A film about Martin Luther King, Jr. has a few obstacles to overcome at the outset. For one thing, much of the audience already knows the story, and for another thing that story ends in the main character’s assassination. But perhaps a more difficult obstacle is the perception that the film is like a serving of plain, unbuttered, unsalted vegetables–something you won’t enjoy and don’t want, but which you know you should have because it’s “good for you.” It is this perception that kept some audiences away from movies like last year’s 12 Years a Slave, and no doubt it will keep some from seeing the movie Selma. But in both cases, missing the movie is more than just a lost opportunity to absorb something you “should” watch; it means missing an excellent film with a compelling story.

I was fairly neutral in my expectations when I went to see Selma at the Chatham Orpheum Theater last week. I don’t read much in advance about the films I see, but it would have been impossible not to know that Selma was a potential Oscar contender. With that in mind, I had the slightly jaded expectation that it would be “that kind of film” – one Hollywood could get behind because it was good for everyone’s image and because it was just nonthreatening enough to embrace. But as the film unfolded, I was quickly drawn into something much better than that; something that made a part of history I already  had strong feelings about become even more real to me.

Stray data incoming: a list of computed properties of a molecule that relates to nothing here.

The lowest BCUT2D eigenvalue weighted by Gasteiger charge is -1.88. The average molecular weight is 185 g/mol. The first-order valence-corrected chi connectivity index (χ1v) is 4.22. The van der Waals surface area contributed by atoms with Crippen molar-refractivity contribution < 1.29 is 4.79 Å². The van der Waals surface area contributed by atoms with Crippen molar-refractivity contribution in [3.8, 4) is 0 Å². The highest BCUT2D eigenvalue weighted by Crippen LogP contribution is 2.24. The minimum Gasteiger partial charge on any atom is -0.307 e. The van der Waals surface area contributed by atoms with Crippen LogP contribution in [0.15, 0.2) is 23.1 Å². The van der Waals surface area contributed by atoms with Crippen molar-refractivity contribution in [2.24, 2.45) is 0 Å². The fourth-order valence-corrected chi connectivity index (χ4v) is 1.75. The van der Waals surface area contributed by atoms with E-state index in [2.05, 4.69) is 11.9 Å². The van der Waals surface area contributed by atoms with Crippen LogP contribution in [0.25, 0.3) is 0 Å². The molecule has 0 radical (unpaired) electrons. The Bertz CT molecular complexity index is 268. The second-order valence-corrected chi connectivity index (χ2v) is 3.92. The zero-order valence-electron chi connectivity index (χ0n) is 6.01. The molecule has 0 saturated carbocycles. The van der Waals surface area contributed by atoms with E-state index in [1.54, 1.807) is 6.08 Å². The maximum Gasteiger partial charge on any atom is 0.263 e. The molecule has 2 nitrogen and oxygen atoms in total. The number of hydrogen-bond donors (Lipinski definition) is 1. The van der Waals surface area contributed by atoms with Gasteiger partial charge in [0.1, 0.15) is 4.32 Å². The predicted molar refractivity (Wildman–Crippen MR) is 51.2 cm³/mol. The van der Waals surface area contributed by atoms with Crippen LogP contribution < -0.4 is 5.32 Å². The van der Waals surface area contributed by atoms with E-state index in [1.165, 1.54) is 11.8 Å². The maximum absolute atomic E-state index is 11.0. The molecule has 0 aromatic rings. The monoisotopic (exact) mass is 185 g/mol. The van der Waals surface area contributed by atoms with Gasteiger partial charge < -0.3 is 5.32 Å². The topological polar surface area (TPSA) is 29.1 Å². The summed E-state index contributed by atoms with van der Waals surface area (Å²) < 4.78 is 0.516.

Director Ava DuVernay does not shy away from the brutal realities, and her script, co-written with Paul Webb, does not tack on any false, feel-good moments to make us feel everything is okay. It’s not okay. In fact, in the current climate one cannot help but connect Dr. King’s words and methods with recent cases and Ferguson, Staten Island, and elsewhere, despite the more complex circumstances of those devisive of cases.

More importantly as the film follows Dr. King from his Nobel Peace Prize win through the march from Selma to Montgomery, Alabama, in 1965, we meet a range of people who demonstrate moments of strength and often, moments of human weakness. No one really comes across as a pure hero in the comic book/Hollywood sense. This includes President Lyndon B. Johnson (Tom Wilkinson) and leaders of SNCC (Student Nonviolent Coordinating Committee). Even Dr. King (David Oyelowo) is revealed to be a human being with doubts, flaws, and weaknesses, particularly in his tense relationship with wife Coretta Scott King (Carmen Ejogo), who is shown to be torn apart both by his infidelities (just hinted at, never shown) and the terrifying spotlight he has shed upon their family.